All gods envisioned by human beings are manufactured gods, manufactured by the humans who envision them. They may not end up being shaped into a material object we can see and touch, but most of us have mental images of the God we’ve created, nonetheless. The fact that God is incorporeal--that is, spirit and, thus, non-material--has always frustrated a fair number of humans who have decided through the ages that God is more comprehensible if we create something visible that can represent God to us. Whatever the motivation, all three monotheistic religions have officially forbidden the creation of objects intended to look like God or to be used in worship, presumably, to remind worshipers of the invisible God they are worshiping. Creating an image of the invisible God was considered idolatry because eventually many people lost the ability to distinguish between the invisible spirit God and the god who’d been presented as an image by a potter or a carver or a painter or a metallurgist. Thus, the second of the ten commandments:
You shall not make for yourself an idol, whether in the form of anything that is in heaven above, or that is on the earth beneath, or that is in the water under the earth. You shall not bow down to them or worship them; for I the Lord your God am a jealous God, punishing children for the iniquity of parents, to the third and the fourth generation of those who reject me, but showing steadfast love to the thousandth generation of those who love me and keep my commandments.
We used part of this same passage last week to help us ponder what Emily Dickinson meant by her sarcastic little poem, “God Indeed Is Jealous God.” By coincidence, we’re back here today to study in greater detail the idol-making concerns themselves.
Chances are, the God of the book of Exodus, from which these words are taken, didn’t just dream up these warning words to present to innocent people who’d never given a thought to shaping an idol, even if it was supposed to be an idol to represent Israel’s own God, Yahweh. In all likelihood, God as the writer of Exodus told God’s story, had already run upon several situations in which God’s people were creating idols to Yahweh and, as they did before moving toward monotheism, to other deities of which they’d not been able to let go. They didn’t just awaken one day and universally declare themselves monotheists. By the time the ten commandments were completed not everyone in Israel was ready to give up multiple deities for one God, which is why the language remained as it did: “You shall have no others gods [plural] before me.” If everyone was already sold out to monotheism, there’d have been no need for this language.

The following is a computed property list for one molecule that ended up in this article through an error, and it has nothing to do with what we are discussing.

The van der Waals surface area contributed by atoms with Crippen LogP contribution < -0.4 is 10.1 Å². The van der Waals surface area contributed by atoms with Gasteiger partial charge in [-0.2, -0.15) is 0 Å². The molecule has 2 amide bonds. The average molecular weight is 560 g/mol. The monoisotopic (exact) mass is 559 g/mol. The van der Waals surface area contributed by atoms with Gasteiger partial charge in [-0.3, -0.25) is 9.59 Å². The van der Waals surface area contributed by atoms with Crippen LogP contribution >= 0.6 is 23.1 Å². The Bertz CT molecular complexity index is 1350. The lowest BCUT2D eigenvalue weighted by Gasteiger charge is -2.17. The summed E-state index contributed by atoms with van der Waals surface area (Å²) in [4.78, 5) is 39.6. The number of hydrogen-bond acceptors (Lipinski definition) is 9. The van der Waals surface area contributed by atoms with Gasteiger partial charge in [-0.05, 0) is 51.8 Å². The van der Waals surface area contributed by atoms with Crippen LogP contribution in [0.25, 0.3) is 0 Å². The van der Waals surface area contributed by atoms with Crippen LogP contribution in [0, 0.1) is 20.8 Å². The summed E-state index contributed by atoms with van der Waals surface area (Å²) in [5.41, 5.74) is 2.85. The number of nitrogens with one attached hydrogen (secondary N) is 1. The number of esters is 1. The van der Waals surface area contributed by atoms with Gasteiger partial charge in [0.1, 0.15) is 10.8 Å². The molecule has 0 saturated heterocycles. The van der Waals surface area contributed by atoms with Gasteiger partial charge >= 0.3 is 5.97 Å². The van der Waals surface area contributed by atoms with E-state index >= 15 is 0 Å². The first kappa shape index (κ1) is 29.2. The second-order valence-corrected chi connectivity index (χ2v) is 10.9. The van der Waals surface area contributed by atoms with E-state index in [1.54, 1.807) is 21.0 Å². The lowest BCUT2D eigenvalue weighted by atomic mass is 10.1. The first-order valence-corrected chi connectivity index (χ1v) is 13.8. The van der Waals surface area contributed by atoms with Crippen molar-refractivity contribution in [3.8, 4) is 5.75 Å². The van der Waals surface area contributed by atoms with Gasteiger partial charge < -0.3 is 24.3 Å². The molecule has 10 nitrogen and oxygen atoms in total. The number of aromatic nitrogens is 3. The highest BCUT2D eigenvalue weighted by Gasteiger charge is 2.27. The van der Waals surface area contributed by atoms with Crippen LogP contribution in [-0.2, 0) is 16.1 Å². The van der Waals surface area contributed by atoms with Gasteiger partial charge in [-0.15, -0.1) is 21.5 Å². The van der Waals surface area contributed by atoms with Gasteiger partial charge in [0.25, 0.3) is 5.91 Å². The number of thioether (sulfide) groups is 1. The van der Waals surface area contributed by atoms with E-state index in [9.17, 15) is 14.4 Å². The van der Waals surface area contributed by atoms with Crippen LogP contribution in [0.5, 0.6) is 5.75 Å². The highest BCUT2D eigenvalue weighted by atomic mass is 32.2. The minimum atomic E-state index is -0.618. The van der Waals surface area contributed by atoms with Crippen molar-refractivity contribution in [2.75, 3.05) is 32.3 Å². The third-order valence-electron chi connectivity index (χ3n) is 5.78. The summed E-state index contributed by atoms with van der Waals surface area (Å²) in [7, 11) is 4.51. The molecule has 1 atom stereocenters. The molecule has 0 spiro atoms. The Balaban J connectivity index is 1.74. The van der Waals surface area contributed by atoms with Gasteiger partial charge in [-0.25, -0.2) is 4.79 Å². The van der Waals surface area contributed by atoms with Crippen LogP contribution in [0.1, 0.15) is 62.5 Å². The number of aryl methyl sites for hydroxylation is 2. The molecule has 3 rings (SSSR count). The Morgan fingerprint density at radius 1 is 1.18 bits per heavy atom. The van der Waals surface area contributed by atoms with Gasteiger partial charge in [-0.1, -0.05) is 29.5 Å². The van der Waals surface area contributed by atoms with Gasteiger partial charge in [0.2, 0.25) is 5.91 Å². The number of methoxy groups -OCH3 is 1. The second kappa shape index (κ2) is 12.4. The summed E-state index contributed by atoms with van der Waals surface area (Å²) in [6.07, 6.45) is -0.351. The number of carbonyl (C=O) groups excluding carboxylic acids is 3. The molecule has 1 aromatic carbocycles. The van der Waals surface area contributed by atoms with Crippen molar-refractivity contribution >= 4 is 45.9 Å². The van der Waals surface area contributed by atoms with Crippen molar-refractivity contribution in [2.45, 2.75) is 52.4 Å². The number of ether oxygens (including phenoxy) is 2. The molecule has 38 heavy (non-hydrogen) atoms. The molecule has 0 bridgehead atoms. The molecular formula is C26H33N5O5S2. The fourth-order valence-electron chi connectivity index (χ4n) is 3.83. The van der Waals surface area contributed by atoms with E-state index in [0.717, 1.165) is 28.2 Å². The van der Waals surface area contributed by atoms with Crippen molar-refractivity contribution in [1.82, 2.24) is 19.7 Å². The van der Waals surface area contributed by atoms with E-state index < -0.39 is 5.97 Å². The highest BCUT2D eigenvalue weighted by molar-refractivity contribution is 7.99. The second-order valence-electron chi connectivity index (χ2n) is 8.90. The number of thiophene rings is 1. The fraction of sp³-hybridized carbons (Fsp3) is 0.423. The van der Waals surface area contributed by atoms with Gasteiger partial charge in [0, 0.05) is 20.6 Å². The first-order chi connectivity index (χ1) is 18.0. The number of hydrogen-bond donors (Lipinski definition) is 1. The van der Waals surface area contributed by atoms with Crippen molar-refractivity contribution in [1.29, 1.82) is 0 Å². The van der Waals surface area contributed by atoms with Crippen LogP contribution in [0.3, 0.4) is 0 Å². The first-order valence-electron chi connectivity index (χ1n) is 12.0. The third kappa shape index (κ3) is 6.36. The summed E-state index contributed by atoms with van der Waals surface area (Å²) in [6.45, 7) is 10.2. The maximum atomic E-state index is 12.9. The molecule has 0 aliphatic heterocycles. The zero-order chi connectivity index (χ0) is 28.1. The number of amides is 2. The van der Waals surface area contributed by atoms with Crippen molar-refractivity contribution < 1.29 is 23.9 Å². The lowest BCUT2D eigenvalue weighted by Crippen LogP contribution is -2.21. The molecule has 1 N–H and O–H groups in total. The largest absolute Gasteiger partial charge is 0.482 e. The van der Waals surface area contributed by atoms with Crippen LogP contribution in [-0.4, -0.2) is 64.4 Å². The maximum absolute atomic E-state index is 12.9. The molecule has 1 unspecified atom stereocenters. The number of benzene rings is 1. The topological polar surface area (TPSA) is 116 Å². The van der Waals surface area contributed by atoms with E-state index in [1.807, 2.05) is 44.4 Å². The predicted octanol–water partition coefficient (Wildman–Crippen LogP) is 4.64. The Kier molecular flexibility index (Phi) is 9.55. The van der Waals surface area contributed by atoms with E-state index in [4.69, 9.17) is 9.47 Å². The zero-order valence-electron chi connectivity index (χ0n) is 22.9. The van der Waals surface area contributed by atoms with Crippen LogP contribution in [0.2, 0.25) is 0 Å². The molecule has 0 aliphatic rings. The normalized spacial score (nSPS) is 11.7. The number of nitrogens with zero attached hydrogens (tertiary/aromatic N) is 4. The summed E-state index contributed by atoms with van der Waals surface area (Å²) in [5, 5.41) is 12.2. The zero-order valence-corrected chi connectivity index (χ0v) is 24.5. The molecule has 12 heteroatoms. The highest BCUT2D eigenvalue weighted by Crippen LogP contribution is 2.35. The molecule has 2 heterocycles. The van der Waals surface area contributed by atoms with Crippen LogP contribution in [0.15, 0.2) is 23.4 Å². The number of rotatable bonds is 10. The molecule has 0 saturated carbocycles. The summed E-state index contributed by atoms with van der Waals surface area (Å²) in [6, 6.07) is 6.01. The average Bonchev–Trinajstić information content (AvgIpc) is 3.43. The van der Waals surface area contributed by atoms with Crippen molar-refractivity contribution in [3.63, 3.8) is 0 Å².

Unlike my mother who believed in anticipatory moral instructions and warnings, the God of the book of Exodus likely knew of a few guilty idolators whose wrongs were being addressed in the commandment with ripple application to those who hadn’t tried it yet, but may have thought about it. Many of you know that my sister and I took piano lessons on Tuesday afternoons, and mother had to drive us the five miles from Halls Crossroads to Fountain City where Mrs. Mildred Newman gave piano lessons in her home. For some reason, Mom decided that she had a captive audience and would use it to wash anything out of our brains that might lead in time to moral misjudgments and wrong actions. If you know that much about my background, then you also know Mom wasn’t particularly original in her choice of lecture topics for the week. Halls Crossroads was such a small town that no more than one sin was committed there in any one week period, so that usually was the sin on which she based her traveling sermon that week.